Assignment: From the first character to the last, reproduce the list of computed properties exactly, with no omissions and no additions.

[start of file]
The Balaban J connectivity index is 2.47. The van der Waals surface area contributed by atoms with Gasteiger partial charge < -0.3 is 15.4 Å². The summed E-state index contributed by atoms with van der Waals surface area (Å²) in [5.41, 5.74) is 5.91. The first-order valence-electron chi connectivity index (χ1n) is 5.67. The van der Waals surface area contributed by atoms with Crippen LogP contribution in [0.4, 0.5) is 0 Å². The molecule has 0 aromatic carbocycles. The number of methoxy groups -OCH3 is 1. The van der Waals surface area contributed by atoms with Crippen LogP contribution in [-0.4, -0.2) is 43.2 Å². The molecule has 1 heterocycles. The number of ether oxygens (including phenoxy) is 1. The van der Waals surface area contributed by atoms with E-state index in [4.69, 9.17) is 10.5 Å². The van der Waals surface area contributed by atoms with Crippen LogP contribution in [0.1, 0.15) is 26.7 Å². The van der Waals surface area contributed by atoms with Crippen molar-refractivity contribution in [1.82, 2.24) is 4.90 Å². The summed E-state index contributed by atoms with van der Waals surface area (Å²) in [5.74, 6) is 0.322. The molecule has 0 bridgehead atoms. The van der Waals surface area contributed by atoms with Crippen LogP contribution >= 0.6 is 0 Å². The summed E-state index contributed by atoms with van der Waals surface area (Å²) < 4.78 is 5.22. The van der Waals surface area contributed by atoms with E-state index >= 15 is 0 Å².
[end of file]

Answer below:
The Balaban J connectivity index is 2.47. The van der Waals surface area contributed by atoms with Gasteiger partial charge < -0.3 is 15.4 Å². The summed E-state index contributed by atoms with van der Waals surface area (Å²) in [5.41, 5.74) is 5.91. The first-order valence-electron chi connectivity index (χ1n) is 5.67. The van der Waals surface area contributed by atoms with Crippen LogP contribution in [0.4, 0.5) is 0 Å². The molecule has 0 aromatic carbocycles. The number of methoxy groups -OCH3 is 1. The van der Waals surface area contributed by atoms with Crippen LogP contribution in [-0.4, -0.2) is 43.2 Å². The molecule has 1 heterocycles. The number of ether oxygens (including phenoxy) is 1. The van der Waals surface area contributed by atoms with E-state index in [4.69, 9.17) is 10.5 Å². The van der Waals surface area contributed by atoms with Crippen LogP contribution in [0.1, 0.15) is 26.7 Å². The van der Waals surface area contributed by atoms with Crippen molar-refractivity contribution in [1.82, 2.24) is 4.90 Å². The summed E-state index contributed by atoms with van der Waals surface area (Å²) in [5.74, 6) is 0.322. The molecule has 0 bridgehead atoms. The van der Waals surface area contributed by atoms with Crippen LogP contribution >= 0.6 is 0 Å². The summed E-state index contributed by atoms with van der Waals surface area (Å²) < 4.78 is 5.22. The van der Waals surface area contributed by atoms with E-state index >= 15 is 0 Å².